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Poultry litter dangerous to human health, AG says

TULSA, Okla. (AP) -- The state of Arkansas has "utterly failed" to support the poultry industry's claim that bird litter is not a hazardous substance under federal environmental law, Oklahoma Attorney General Drew Edmondson claims in a new court document.

Edmondson is suing 13 Arkansas-based poultry companies in federal court for allegedly polluting the Illinois River watershed, claiming that over-application of poultry litter there could be a danger to human health.

A trial is expected to begin in September.

Arkansas submitted a motion last month to file an amicus brief supporting the companies, who claim that litter is a valuable fertilizer and that its use already is regulated by both Oklahoma and Arkansas.

But in a response filed Wednesday, Edmondson argues against admitting the brief, saying it would not be "analytically useful."

"Simply put, aside from a bald, unsubstantiated and wholly uninformative assertion about its environmental programs, the state of Arkansas has identified no unique information or perspective that can help the court beyond the help that the lawyers for the parties are able to provide," Edmondson wrote.

The Arkansas motion, submitted by Attorney General Dustin McDaniel, claimed that the history of the Comprehensive Environmental Response, Compensation and Liability Act, EPA regulations and "sound science" did not support "Oklahoma's contention that poultry litter is a hazardous substance."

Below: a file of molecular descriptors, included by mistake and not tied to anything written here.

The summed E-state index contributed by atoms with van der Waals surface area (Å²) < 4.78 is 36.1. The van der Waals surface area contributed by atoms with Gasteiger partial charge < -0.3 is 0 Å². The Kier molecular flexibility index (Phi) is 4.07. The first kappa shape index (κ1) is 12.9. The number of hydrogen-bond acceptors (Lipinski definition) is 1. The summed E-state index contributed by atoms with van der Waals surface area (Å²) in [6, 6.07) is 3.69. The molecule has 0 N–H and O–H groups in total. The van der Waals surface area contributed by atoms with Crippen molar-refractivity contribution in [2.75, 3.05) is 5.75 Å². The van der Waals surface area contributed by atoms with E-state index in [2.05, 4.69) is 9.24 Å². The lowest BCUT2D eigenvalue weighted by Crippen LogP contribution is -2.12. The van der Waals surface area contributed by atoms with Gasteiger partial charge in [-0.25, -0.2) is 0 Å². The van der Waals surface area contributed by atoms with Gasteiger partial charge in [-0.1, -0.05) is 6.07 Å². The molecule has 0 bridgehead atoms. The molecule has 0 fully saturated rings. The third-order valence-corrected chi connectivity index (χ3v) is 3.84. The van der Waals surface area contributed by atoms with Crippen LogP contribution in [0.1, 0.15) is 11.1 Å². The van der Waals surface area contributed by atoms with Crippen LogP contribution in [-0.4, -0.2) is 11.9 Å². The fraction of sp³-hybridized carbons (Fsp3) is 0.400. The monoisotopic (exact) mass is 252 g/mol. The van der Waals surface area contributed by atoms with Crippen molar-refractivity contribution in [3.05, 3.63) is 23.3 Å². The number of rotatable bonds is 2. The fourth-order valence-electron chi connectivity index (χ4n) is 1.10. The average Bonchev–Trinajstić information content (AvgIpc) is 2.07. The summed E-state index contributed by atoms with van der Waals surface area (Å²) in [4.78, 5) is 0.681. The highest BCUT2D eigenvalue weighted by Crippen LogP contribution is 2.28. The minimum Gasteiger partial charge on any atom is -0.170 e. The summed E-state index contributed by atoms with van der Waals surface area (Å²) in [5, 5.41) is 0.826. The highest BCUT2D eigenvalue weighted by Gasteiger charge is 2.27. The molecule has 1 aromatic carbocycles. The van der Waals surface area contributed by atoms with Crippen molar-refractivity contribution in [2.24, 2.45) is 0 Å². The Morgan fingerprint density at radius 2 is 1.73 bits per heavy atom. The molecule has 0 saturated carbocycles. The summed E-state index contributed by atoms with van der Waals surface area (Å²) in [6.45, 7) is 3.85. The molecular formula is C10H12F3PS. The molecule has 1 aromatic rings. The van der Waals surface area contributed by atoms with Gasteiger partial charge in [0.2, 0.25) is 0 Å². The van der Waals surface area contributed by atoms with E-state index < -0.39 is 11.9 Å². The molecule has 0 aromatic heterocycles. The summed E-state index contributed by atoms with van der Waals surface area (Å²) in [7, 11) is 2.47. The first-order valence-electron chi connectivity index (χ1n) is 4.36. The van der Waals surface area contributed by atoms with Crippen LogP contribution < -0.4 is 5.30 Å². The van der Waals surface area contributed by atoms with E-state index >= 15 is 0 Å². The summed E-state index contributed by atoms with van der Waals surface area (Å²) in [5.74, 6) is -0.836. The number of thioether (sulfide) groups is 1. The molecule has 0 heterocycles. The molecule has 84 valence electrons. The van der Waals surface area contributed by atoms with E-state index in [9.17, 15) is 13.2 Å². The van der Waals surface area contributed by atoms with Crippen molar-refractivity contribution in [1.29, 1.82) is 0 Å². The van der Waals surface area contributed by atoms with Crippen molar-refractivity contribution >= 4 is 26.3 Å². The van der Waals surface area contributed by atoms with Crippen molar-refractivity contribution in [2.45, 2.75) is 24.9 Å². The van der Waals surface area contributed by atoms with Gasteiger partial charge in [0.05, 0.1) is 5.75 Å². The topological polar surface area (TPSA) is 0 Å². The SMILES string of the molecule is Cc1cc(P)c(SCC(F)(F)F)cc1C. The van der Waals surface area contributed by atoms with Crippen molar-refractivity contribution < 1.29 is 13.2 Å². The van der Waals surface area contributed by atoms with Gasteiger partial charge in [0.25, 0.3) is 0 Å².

Charlie Price, a spokesman for Edmondson, said Oklahoma will let the brief speak for itself.

Gary Mickelson, a spokesman for Tyson Foods Inc., one of the companies named in Oklahoma's 2005 federal lawsuit, said Thursday that "the position taken by the state of Arkansas is correct and should be heard."

"Poultry litter has substantial economic value as a fertilizer on farmland and its use is regulated by the states of Arkansas and Oklahoma," Mickelson said in a statement. "All litter that is land applied (not dumped or disposed of as alleged by the attorney general) as a fertilizer in the Illinois River watershed is done so under a permit issued by one of the two states.

"In fact, the state of Oklahoma continues to authorize the land application of litter as a fertilizer," he said.

Companies named in Edmondson's lawsuit include Tyson, Tyson Poultry Inc., Tyson Chicken Inc., Cobb-Vantress Inc., Cal-Maine Foods Inc., Cargill Inc., Cargill Turkey Production L.L.C., George's Inc., George's Farms Inc., Peterson Farms Inc., Simmons Foods Inc., Cal-Maine Farms Inc. and Willow Brook Foods Inc.